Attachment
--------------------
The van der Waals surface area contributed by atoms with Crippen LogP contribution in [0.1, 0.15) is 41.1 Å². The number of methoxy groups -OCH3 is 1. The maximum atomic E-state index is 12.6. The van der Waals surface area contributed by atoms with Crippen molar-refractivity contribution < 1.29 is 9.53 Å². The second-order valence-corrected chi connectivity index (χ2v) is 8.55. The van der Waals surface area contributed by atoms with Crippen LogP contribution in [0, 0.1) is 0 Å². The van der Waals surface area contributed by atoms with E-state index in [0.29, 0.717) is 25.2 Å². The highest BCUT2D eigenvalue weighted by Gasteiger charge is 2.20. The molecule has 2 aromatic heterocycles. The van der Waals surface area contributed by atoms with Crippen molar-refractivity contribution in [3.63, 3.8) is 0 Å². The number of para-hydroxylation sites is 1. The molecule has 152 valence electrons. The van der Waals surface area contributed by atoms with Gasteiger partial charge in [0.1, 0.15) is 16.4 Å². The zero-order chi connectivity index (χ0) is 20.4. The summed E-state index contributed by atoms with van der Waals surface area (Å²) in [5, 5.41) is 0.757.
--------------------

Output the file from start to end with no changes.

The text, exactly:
The van der Waals surface area contributed by atoms with Crippen LogP contribution in [0.1, 0.15) is 41.1 Å². The number of methoxy groups -OCH3 is 1. The maximum atomic E-state index is 12.6. The van der Waals surface area contributed by atoms with Crippen molar-refractivity contribution < 1.29 is 9.53 Å². The second-order valence-corrected chi connectivity index (χ2v) is 8.55. The van der Waals surface area contributed by atoms with Crippen LogP contribution in [0, 0.1) is 0 Å². The van der Waals surface area contributed by atoms with E-state index in [0.29, 0.717) is 25.2 Å². The highest BCUT2D eigenvalue weighted by Gasteiger charge is 2.20. The molecule has 2 aromatic heterocycles. The van der Waals surface area contributed by atoms with Crippen molar-refractivity contribution in [3.63, 3.8) is 0 Å². The number of para-hydroxylation sites is 1. The molecule has 152 valence electrons. The van der Waals surface area contributed by atoms with Gasteiger partial charge in [0.1, 0.15) is 16.4 Å². The zero-order chi connectivity index (χ0) is 20.4. The summed E-state index contributed by atoms with van der Waals surface area (Å²) in [5, 5.41) is 0.757.